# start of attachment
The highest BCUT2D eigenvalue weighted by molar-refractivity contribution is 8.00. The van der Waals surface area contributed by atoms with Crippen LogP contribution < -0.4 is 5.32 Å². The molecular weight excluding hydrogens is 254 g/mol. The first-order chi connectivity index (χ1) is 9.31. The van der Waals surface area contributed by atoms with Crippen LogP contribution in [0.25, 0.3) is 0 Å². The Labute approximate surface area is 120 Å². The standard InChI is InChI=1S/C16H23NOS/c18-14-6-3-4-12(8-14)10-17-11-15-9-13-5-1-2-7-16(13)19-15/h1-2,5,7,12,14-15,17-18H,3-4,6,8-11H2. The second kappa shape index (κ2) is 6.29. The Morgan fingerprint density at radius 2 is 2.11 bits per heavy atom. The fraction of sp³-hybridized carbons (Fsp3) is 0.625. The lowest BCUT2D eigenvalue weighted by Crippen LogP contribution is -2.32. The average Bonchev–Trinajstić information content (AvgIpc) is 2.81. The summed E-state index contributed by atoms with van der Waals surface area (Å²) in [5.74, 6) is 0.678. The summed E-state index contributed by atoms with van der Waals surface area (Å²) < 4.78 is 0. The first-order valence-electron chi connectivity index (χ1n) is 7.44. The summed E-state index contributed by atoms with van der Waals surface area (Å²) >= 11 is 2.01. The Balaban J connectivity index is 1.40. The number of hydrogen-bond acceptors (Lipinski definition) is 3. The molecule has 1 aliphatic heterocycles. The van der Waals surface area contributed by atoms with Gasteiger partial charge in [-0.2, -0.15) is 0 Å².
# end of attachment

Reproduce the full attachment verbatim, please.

The highest BCUT2D eigenvalue weighted by molar-refractivity contribution is 8.00. The van der Waals surface area contributed by atoms with Crippen LogP contribution < -0.4 is 5.32 Å². The molecular weight excluding hydrogens is 254 g/mol. The first-order chi connectivity index (χ1) is 9.31. The van der Waals surface area contributed by atoms with Crippen LogP contribution in [0.25, 0.3) is 0 Å². The Labute approximate surface area is 120 Å². The standard InChI is InChI=1S/C16H23NOS/c18-14-6-3-4-12(8-14)10-17-11-15-9-13-5-1-2-7-16(13)19-15/h1-2,5,7,12,14-15,17-18H,3-4,6,8-11H2. The second kappa shape index (κ2) is 6.29. The Morgan fingerprint density at radius 2 is 2.11 bits per heavy atom. The fraction of sp³-hybridized carbons (Fsp3) is 0.625. The lowest BCUT2D eigenvalue weighted by Crippen LogP contribution is -2.32. The average Bonchev–Trinajstić information content (AvgIpc) is 2.81. The summed E-state index contributed by atoms with van der Waals surface area (Å²) in [5.74, 6) is 0.678. The summed E-state index contributed by atoms with van der Waals surface area (Å²) < 4.78 is 0. The first-order valence-electron chi connectivity index (χ1n) is 7.44. The summed E-state index contributed by atoms with van der Waals surface area (Å²) >= 11 is 2.01. The Balaban J connectivity index is 1.40. The number of hydrogen-bond acceptors (Lipinski definition) is 3. The molecule has 1 aliphatic heterocycles. The van der Waals surface area contributed by atoms with Gasteiger partial charge in [-0.2, -0.15) is 0 Å².